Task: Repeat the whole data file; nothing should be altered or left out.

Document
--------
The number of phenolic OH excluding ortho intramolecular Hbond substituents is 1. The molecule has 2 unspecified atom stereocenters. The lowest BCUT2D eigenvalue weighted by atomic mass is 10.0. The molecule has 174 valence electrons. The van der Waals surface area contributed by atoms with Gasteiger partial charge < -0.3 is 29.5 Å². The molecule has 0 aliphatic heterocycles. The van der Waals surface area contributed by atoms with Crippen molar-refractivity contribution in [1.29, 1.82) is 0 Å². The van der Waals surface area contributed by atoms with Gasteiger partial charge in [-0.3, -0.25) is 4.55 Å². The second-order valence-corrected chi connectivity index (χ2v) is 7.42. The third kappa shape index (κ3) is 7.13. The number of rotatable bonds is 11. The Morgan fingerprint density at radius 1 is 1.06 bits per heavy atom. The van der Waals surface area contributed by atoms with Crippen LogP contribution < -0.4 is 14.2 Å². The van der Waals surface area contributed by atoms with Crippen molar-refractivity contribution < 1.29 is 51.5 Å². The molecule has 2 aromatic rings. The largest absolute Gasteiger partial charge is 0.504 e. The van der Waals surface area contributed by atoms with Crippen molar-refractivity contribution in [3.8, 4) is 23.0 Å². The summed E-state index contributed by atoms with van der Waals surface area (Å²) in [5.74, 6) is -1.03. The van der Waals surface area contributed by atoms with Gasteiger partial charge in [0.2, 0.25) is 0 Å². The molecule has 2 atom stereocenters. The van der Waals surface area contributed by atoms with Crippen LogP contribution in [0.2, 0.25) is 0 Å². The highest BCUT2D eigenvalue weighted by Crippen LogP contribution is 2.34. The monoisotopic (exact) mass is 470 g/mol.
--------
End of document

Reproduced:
The number of phenolic OH excluding ortho intramolecular Hbond substituents is 1. The molecule has 2 unspecified atom stereocenters. The lowest BCUT2D eigenvalue weighted by atomic mass is 10.0. The molecule has 174 valence electrons. The van der Waals surface area contributed by atoms with Gasteiger partial charge < -0.3 is 29.5 Å². The molecule has 0 aliphatic heterocycles. The van der Waals surface area contributed by atoms with Crippen molar-refractivity contribution in [1.29, 1.82) is 0 Å². The van der Waals surface area contributed by atoms with Gasteiger partial charge in [-0.3, -0.25) is 4.55 Å². The second-order valence-corrected chi connectivity index (χ2v) is 7.42. The third kappa shape index (κ3) is 7.13. The number of rotatable bonds is 11. The Morgan fingerprint density at radius 1 is 1.06 bits per heavy atom. The van der Waals surface area contributed by atoms with Crippen LogP contribution < -0.4 is 14.2 Å². The van der Waals surface area contributed by atoms with Crippen molar-refractivity contribution < 1.29 is 51.5 Å². The molecule has 2 aromatic rings. The largest absolute Gasteiger partial charge is 0.504 e. The van der Waals surface area contributed by atoms with Crippen molar-refractivity contribution in [3.8, 4) is 23.0 Å². The summed E-state index contributed by atoms with van der Waals surface area (Å²) in [5.74, 6) is -1.03. The van der Waals surface area contributed by atoms with Gasteiger partial charge in [0.2, 0.25) is 0 Å². The molecule has 2 atom stereocenters. The van der Waals surface area contributed by atoms with Crippen LogP contribution in [0.2, 0.25) is 0 Å². The highest BCUT2D eigenvalue weighted by Crippen LogP contribution is 2.34. The monoisotopic (exact) mass is 470 g/mol.